This report examines opportunities to reduce greenhouse gas emissions in the United States through actions taken at the federal and state levels without the need for new legislation from the U.S. Congress. It can serve as a road map for action by providing both a legal and technical analysis of these opportunities.

Key Findings

  • Without new action by the U.S. Administration, greenhouse gas (GHG) emissions will increase over time. The United States will fail to make the deep emissions reductions needed in coming decades, and will not meet its international commitment to reduce GHG emissions by 17 percent below 2005 levels by 2020.

  • The U.S. EPA should immediately pursue “go-getter” emissions reductions from power plants and natural gas systems using its authority under the Clean Air Act. These two sectors represent two of the top opportunities for substantial GHG reductions between now and 2035.

  • The U.S. Administration should pursue hydrofluorocarbon (HFC) reductions through both the Montreal Protocol process and under its independent Clean Air Act authority. Eliminating HFCs represents the biggest opportunity for GHG emissions reductions behind power plants.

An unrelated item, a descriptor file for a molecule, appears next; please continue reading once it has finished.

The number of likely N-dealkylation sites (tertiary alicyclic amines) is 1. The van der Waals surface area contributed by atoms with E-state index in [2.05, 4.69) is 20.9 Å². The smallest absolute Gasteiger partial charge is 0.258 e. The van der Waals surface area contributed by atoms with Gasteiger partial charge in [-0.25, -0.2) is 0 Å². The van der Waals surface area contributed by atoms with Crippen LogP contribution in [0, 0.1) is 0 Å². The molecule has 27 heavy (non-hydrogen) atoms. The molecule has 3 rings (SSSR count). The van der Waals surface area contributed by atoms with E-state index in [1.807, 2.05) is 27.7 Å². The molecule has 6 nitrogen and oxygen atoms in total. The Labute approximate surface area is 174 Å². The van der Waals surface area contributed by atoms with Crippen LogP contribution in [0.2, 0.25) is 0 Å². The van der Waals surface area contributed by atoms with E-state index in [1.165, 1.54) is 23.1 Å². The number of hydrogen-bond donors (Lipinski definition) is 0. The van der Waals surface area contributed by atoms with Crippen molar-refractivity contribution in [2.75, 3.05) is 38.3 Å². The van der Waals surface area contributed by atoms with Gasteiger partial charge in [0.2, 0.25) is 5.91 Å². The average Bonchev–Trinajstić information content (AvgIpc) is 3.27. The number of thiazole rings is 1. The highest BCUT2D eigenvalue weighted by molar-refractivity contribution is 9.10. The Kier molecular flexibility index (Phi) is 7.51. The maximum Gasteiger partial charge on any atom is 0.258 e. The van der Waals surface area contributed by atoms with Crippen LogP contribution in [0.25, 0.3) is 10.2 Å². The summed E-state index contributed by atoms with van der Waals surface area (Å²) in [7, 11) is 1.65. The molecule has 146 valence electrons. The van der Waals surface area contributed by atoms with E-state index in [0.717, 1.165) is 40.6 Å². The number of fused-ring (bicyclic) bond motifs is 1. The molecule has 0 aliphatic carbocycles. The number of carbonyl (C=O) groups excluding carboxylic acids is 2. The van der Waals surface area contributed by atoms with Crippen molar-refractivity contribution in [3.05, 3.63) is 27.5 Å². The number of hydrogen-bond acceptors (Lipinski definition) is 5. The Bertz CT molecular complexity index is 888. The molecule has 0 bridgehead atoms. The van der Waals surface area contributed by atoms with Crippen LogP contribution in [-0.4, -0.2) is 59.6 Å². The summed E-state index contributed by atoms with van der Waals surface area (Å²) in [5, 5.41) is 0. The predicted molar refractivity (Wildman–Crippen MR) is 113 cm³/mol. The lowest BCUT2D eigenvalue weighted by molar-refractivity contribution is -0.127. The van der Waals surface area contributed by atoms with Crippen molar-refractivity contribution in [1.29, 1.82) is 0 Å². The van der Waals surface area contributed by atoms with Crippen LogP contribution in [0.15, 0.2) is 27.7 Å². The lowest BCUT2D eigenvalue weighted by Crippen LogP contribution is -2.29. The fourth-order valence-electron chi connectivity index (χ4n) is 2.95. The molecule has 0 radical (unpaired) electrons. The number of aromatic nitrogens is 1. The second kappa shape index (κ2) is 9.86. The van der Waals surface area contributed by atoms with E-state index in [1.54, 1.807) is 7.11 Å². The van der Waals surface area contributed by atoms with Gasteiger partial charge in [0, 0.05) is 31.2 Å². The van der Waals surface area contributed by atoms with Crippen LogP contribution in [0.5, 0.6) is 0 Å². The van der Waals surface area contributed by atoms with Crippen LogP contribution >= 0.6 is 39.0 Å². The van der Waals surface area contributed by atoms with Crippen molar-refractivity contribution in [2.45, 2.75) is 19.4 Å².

• U.S. states should complement federal actions to reduce emissions through state energy efficiency, renewables, transportation, and other actions. States can augment federal reductions.

  • New federal legislation will eventually be needed, because even go-getter action by federal and state governments will probably fail to achieve the more than 80 percent GHG emissions reductions necessary to fend off the most deleterious impacts of climate change.

Executive Summary

U.S. greenhouse gas emissions are expected to rise unless additional policy actions are taken. This report identifies a suite of policies that the Administration can pursue that do not require new legislation by the U.S. Congress. If pursued with “go-getter” level ambition, those policies can reduce U.S. emissions 17 percent below 2005 levels in 2020.

This chart shows potential reductions under existing federal authorities and state action through 2035.
This chart shows potential reductions under existing federal authorities and state action through 2035.

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